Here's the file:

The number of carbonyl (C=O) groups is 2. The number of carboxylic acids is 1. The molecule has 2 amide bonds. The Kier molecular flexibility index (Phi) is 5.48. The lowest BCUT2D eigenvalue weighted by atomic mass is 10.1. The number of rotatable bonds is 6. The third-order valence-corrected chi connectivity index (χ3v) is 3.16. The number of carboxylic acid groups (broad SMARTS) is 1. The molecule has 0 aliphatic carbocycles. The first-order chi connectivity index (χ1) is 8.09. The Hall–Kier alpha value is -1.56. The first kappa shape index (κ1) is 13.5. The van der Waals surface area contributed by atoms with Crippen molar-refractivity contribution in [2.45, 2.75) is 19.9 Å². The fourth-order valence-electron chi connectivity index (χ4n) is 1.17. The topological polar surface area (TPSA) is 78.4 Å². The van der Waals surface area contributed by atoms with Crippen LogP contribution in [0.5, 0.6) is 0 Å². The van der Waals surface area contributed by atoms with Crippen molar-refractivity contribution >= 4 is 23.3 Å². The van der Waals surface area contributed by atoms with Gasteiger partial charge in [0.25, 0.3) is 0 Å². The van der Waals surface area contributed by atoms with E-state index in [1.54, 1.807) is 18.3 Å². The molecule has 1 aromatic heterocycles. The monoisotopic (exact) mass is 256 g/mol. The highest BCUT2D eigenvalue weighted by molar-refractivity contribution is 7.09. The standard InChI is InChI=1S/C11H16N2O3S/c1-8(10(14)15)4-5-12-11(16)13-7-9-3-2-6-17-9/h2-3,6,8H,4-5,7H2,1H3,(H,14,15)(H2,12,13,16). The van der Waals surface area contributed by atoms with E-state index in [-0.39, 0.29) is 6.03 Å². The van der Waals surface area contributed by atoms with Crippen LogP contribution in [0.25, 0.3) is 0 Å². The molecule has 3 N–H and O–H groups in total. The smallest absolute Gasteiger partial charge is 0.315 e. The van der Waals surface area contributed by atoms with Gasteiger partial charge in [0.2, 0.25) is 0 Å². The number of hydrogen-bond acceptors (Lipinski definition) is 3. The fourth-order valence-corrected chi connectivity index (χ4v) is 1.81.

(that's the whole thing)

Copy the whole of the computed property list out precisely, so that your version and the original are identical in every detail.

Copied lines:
The number of carbonyl (C=O) groups is 2. The number of carboxylic acids is 1. The molecule has 2 amide bonds. The Kier molecular flexibility index (Phi) is 5.48. The lowest BCUT2D eigenvalue weighted by atomic mass is 10.1. The number of rotatable bonds is 6. The third-order valence-corrected chi connectivity index (χ3v) is 3.16. The number of carboxylic acid groups (broad SMARTS) is 1. The molecule has 0 aliphatic carbocycles. The first-order chi connectivity index (χ1) is 8.09. The Hall–Kier alpha value is -1.56. The first kappa shape index (κ1) is 13.5. The van der Waals surface area contributed by atoms with Crippen molar-refractivity contribution in [2.45, 2.75) is 19.9 Å². The fourth-order valence-electron chi connectivity index (χ4n) is 1.17. The topological polar surface area (TPSA) is 78.4 Å². The van der Waals surface area contributed by atoms with Crippen LogP contribution in [0.5, 0.6) is 0 Å². The van der Waals surface area contributed by atoms with Crippen molar-refractivity contribution >= 4 is 23.3 Å². The van der Waals surface area contributed by atoms with Gasteiger partial charge in [0.25, 0.3) is 0 Å². The van der Waals surface area contributed by atoms with E-state index in [1.54, 1.807) is 18.3 Å². The molecule has 1 aromatic heterocycles. The monoisotopic (exact) mass is 256 g/mol. The highest BCUT2D eigenvalue weighted by molar-refractivity contribution is 7.09. The standard InChI is InChI=1S/C11H16N2O3S/c1-8(10(14)15)4-5-12-11(16)13-7-9-3-2-6-17-9/h2-3,6,8H,4-5,7H2,1H3,(H,14,15)(H2,12,13,16). The van der Waals surface area contributed by atoms with E-state index in [-0.39, 0.29) is 6.03 Å². The van der Waals surface area contributed by atoms with Crippen LogP contribution in [0.25, 0.3) is 0 Å². The molecule has 3 N–H and O–H groups in total. The smallest absolute Gasteiger partial charge is 0.315 e. The van der Waals surface area contributed by atoms with Gasteiger partial charge in [0.2, 0.25) is 0 Å². The number of hydrogen-bond acceptors (Lipinski definition) is 3. The fourth-order valence-corrected chi connectivity index (χ4v) is 1.81.